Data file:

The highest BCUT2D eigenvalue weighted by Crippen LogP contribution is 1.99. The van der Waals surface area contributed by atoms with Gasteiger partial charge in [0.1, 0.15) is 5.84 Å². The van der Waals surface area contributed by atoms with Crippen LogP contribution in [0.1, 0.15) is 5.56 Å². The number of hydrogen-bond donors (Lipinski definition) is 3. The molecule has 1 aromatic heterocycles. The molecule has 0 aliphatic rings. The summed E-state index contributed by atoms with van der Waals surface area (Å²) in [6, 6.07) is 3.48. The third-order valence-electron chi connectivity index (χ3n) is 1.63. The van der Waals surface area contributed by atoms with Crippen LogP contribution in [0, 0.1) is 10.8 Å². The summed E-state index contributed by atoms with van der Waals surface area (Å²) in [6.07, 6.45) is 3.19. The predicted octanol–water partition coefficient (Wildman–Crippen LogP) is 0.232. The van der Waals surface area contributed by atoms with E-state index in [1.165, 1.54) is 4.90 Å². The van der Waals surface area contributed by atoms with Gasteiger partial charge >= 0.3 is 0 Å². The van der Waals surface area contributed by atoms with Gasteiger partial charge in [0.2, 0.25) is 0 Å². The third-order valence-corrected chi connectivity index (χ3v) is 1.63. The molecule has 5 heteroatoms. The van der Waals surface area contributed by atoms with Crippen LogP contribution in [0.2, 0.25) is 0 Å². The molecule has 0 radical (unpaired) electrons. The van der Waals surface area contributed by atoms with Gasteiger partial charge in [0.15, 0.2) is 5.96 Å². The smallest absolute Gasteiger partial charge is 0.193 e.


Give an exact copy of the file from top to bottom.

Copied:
The highest BCUT2D eigenvalue weighted by Crippen LogP contribution is 1.99. The van der Waals surface area contributed by atoms with Gasteiger partial charge in [0.1, 0.15) is 5.84 Å². The van der Waals surface area contributed by atoms with Crippen LogP contribution in [0.1, 0.15) is 5.56 Å². The number of hydrogen-bond donors (Lipinski definition) is 3. The molecule has 1 aromatic heterocycles. The molecule has 0 aliphatic rings. The summed E-state index contributed by atoms with van der Waals surface area (Å²) in [6, 6.07) is 3.48. The third-order valence-electron chi connectivity index (χ3n) is 1.63. The van der Waals surface area contributed by atoms with Crippen LogP contribution in [0, 0.1) is 10.8 Å². The summed E-state index contributed by atoms with van der Waals surface area (Å²) in [6.07, 6.45) is 3.19. The predicted octanol–water partition coefficient (Wildman–Crippen LogP) is 0.232. The van der Waals surface area contributed by atoms with E-state index in [1.165, 1.54) is 4.90 Å². The van der Waals surface area contributed by atoms with Gasteiger partial charge >= 0.3 is 0 Å². The van der Waals surface area contributed by atoms with Gasteiger partial charge in [0.2, 0.25) is 0 Å². The third-order valence-corrected chi connectivity index (χ3v) is 1.63. The molecule has 5 heteroatoms. The van der Waals surface area contributed by atoms with Crippen LogP contribution in [0.2, 0.25) is 0 Å². The molecule has 0 radical (unpaired) electrons. The van der Waals surface area contributed by atoms with Gasteiger partial charge in [0.15, 0.2) is 5.96 Å². The smallest absolute Gasteiger partial charge is 0.193 e.